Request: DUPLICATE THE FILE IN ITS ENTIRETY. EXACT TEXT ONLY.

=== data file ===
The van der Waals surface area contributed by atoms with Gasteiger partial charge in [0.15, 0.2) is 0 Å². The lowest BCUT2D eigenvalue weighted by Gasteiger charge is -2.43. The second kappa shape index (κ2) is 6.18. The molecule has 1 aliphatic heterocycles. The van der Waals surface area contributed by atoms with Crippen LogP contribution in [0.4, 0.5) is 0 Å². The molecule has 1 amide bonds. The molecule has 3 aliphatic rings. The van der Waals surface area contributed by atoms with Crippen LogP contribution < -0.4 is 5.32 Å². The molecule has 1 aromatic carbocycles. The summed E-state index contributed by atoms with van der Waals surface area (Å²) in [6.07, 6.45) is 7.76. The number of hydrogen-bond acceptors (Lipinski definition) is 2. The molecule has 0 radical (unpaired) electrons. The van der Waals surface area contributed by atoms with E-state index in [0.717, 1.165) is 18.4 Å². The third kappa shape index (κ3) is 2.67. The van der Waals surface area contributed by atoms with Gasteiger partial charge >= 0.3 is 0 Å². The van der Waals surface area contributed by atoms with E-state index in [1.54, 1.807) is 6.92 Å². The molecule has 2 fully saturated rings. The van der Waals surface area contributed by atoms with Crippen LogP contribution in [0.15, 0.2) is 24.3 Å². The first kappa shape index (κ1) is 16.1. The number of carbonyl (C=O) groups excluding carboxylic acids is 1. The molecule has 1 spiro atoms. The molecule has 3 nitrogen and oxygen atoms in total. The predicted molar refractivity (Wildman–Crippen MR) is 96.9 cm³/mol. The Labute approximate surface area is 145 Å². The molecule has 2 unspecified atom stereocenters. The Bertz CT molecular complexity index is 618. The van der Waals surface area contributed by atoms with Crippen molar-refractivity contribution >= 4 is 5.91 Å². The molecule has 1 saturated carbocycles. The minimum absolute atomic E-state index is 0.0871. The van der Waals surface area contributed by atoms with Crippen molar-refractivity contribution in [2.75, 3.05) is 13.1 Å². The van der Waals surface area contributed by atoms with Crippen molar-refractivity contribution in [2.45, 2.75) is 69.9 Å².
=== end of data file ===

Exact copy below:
The van der Waals surface area contributed by atoms with Gasteiger partial charge in [0.15, 0.2) is 0 Å². The lowest BCUT2D eigenvalue weighted by Gasteiger charge is -2.43. The second kappa shape index (κ2) is 6.18. The molecule has 1 aliphatic heterocycles. The van der Waals surface area contributed by atoms with Crippen LogP contribution in [0.4, 0.5) is 0 Å². The molecule has 1 amide bonds. The molecule has 3 aliphatic rings. The van der Waals surface area contributed by atoms with Crippen LogP contribution < -0.4 is 5.32 Å². The molecule has 1 aromatic carbocycles. The summed E-state index contributed by atoms with van der Waals surface area (Å²) in [6.07, 6.45) is 7.76. The number of hydrogen-bond acceptors (Lipinski definition) is 2. The molecule has 0 radical (unpaired) electrons. The van der Waals surface area contributed by atoms with E-state index in [0.717, 1.165) is 18.4 Å². The third kappa shape index (κ3) is 2.67. The van der Waals surface area contributed by atoms with Gasteiger partial charge >= 0.3 is 0 Å². The van der Waals surface area contributed by atoms with E-state index in [1.54, 1.807) is 6.92 Å². The molecule has 2 fully saturated rings. The van der Waals surface area contributed by atoms with Crippen LogP contribution in [0.15, 0.2) is 24.3 Å². The first kappa shape index (κ1) is 16.1. The number of carbonyl (C=O) groups excluding carboxylic acids is 1. The molecule has 1 spiro atoms. The molecule has 3 nitrogen and oxygen atoms in total. The predicted molar refractivity (Wildman–Crippen MR) is 96.9 cm³/mol. The Labute approximate surface area is 145 Å². The molecule has 2 unspecified atom stereocenters. The Bertz CT molecular complexity index is 618. The van der Waals surface area contributed by atoms with Crippen molar-refractivity contribution >= 4 is 5.91 Å². The molecule has 1 saturated carbocycles. The minimum absolute atomic E-state index is 0.0871. The van der Waals surface area contributed by atoms with Crippen molar-refractivity contribution in [2.75, 3.05) is 13.1 Å². The van der Waals surface area contributed by atoms with Crippen molar-refractivity contribution in [2.45, 2.75) is 69.9 Å².